A short example of how to update a replication package

3 minute read


The AEA Data and Code Availability does not just require that authors publish a replication package - it also encourages authors to improve upon the replication package. Here is an example.

[NOTE] I am posting about this update with permission by the author.


In a nutshell, when authors, or replicators, or somebody on the internet, identifies an issue with a package, they have a few options to identify and publish a solution for it, so that others can benefit the update.

They can submit a comment to the journal, when the issue is a scientific one that materially affects the outcome and the conclusions.

They can write a new article, triggered by an issue identified through the reproduction or replication attempt. This can be an original new article, or a replication-specific article (for instance, at the Journal of Applied Econometrics).

They can record the issue on platforms such as the Social Science Reproduction Platform or the Replication Wiki.

Or, if the issue is really minor, or is simply an improvement, authors can post a revision of replication package according to the AEA Revision Policy.

This post describes the latter.


  • Oct 2019: Replication package was submitted to Data Editor (one of the first 200 cases). A first report was sent back to the author (they were simpler back then…), the author revised the package, and re-submitted an improved package.
  • Nov 2019: The revised package was accepted (after 1 round). We were unable to access all data, but improved the documentation of the data sources.
  • April 2020: Publication of the manuscript: https://doi.org/10.1257/aer.20171732, and of the replication package: https://doi.org/10.3886/E112121V1. article page replication package v1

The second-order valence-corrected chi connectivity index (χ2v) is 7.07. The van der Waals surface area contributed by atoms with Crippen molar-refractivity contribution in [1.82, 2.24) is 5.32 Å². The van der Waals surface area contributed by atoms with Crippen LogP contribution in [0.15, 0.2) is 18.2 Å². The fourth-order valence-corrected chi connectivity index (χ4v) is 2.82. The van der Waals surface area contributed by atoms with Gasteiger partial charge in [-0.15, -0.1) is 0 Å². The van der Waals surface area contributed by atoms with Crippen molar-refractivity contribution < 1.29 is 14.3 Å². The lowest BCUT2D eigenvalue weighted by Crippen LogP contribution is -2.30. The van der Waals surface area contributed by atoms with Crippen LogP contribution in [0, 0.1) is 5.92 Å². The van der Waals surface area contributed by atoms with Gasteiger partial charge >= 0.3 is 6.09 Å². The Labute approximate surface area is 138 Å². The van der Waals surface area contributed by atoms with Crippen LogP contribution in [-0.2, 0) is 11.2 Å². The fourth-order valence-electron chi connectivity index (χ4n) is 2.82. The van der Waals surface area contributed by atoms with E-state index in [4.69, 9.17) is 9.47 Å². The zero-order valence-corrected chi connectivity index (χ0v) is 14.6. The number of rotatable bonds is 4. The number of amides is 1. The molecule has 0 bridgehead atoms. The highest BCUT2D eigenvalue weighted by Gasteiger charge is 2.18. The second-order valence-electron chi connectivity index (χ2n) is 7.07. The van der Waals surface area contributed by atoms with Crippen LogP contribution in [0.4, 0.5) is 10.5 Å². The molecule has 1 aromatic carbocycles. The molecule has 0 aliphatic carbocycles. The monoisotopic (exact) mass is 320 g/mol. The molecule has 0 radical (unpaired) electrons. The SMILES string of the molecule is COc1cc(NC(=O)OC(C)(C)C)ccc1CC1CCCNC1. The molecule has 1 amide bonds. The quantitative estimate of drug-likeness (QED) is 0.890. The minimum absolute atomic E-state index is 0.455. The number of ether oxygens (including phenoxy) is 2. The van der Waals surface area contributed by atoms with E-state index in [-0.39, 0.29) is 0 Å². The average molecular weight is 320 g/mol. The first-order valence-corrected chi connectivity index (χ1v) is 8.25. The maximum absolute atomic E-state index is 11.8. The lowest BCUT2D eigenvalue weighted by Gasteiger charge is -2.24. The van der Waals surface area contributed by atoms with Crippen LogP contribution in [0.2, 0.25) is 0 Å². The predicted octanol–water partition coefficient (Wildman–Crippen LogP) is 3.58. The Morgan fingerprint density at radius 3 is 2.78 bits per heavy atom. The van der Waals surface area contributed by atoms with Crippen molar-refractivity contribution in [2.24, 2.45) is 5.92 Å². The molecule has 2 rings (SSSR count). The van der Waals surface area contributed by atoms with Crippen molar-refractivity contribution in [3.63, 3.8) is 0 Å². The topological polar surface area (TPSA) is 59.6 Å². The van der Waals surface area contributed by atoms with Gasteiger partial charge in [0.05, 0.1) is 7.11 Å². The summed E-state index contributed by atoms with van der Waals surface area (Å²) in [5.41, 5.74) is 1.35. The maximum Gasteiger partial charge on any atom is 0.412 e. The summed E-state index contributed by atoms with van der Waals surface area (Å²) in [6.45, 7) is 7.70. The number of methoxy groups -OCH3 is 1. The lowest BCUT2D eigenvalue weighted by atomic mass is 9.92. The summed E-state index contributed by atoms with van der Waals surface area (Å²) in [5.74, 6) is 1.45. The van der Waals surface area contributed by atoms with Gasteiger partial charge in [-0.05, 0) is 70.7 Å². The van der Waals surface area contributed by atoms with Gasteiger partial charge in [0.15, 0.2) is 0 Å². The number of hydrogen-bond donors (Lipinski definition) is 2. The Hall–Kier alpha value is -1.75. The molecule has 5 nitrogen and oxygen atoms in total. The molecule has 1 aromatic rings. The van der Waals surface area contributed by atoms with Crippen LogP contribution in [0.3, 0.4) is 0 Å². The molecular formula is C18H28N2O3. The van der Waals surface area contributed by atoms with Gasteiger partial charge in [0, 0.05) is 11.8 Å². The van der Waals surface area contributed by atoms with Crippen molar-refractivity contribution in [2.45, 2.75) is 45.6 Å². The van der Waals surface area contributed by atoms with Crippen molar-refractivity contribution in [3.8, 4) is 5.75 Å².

• Sometime in 2020: a replicator, with access to the data, reports to the author various small issues, in particular missing files.
  • Jan 2021: Author reaches out to AEA Data Editor, and wants to correct the data deposit, so that future replicators can access the missing files. A case is created by the AEA Data Editor to follow up.
  • Life intrudes 🤷‍♂️
  • Oct 2022: Author updates the replication package, together with a Changelog (as required by policy), creating a V2. The revised package is published: https://doi.org/10.3886/E112121V2, and the V1 now has a banner identifying that a newer version is available. revised data package


  • The original deposit - the version of record - remains available, and downloadable.
  • The article page continues to link to the original deposit (V1) because it is the version of record.
  • The original deposit has a banner indicating that a newer package is available, and directs to that newer deposit.
  • The original deposit and the revised deposit contain cross-links.


This is a great example of how the ability to update replication packages is a key part, previously underexploited and not transparent, in improving science. Such updates happen for a variety of reasons multiple times a year. Sometimes, they happen for less happy reasons, such as a data provider requests that a file be removed because posting the file is not compliant with their terms of use. In other cases, authors simply post a better README, after having received feedback from students or replicators.

Revisions and new versions can be created on all regularly used repositories, such as openICPSR, Zenodo, and Dataverse.

When authors publish their replication packages prior to submission, such revisions allow them to incorporate the changes made during the editorial process, whether related to the scientific or the computational content of the paper.